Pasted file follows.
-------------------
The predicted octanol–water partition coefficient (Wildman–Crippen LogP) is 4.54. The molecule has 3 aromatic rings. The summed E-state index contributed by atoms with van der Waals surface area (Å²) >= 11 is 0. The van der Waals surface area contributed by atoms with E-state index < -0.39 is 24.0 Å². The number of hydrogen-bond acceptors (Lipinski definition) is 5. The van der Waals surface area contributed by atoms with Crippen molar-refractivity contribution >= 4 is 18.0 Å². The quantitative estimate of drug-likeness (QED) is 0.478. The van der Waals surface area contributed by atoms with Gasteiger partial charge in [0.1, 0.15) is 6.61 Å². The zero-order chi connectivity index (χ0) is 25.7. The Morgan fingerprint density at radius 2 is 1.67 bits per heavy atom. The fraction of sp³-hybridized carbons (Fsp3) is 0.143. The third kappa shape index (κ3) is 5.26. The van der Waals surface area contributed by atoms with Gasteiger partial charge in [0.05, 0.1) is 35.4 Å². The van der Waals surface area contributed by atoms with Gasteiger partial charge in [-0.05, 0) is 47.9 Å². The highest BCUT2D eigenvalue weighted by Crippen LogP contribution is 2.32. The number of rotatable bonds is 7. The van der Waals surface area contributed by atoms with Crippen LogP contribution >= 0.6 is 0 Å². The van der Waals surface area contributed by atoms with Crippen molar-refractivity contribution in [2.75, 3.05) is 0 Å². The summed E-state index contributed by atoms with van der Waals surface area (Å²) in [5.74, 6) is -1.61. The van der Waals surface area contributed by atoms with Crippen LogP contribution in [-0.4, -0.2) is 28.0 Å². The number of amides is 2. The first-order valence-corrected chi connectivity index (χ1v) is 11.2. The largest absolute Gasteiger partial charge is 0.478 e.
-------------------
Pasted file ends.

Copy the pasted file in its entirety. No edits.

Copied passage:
The predicted octanol–water partition coefficient (Wildman–Crippen LogP) is 4.54. The molecule has 3 aromatic rings. The summed E-state index contributed by atoms with van der Waals surface area (Å²) >= 11 is 0. The van der Waals surface area contributed by atoms with E-state index < -0.39 is 24.0 Å². The number of hydrogen-bond acceptors (Lipinski definition) is 5. The van der Waals surface area contributed by atoms with Crippen molar-refractivity contribution >= 4 is 18.0 Å². The quantitative estimate of drug-likeness (QED) is 0.478. The van der Waals surface area contributed by atoms with Gasteiger partial charge in [0.1, 0.15) is 6.61 Å². The zero-order chi connectivity index (χ0) is 25.7. The Morgan fingerprint density at radius 2 is 1.67 bits per heavy atom. The fraction of sp³-hybridized carbons (Fsp3) is 0.143. The third kappa shape index (κ3) is 5.26. The van der Waals surface area contributed by atoms with Gasteiger partial charge in [0.05, 0.1) is 35.4 Å². The van der Waals surface area contributed by atoms with Gasteiger partial charge in [-0.05, 0) is 47.9 Å². The highest BCUT2D eigenvalue weighted by Crippen LogP contribution is 2.32. The number of rotatable bonds is 7. The van der Waals surface area contributed by atoms with Crippen LogP contribution >= 0.6 is 0 Å². The van der Waals surface area contributed by atoms with Crippen molar-refractivity contribution in [2.75, 3.05) is 0 Å². The summed E-state index contributed by atoms with van der Waals surface area (Å²) in [5.74, 6) is -1.61. The van der Waals surface area contributed by atoms with Crippen LogP contribution in [-0.4, -0.2) is 28.0 Å². The number of amides is 2. The first-order valence-corrected chi connectivity index (χ1v) is 11.2. The largest absolute Gasteiger partial charge is 0.478 e.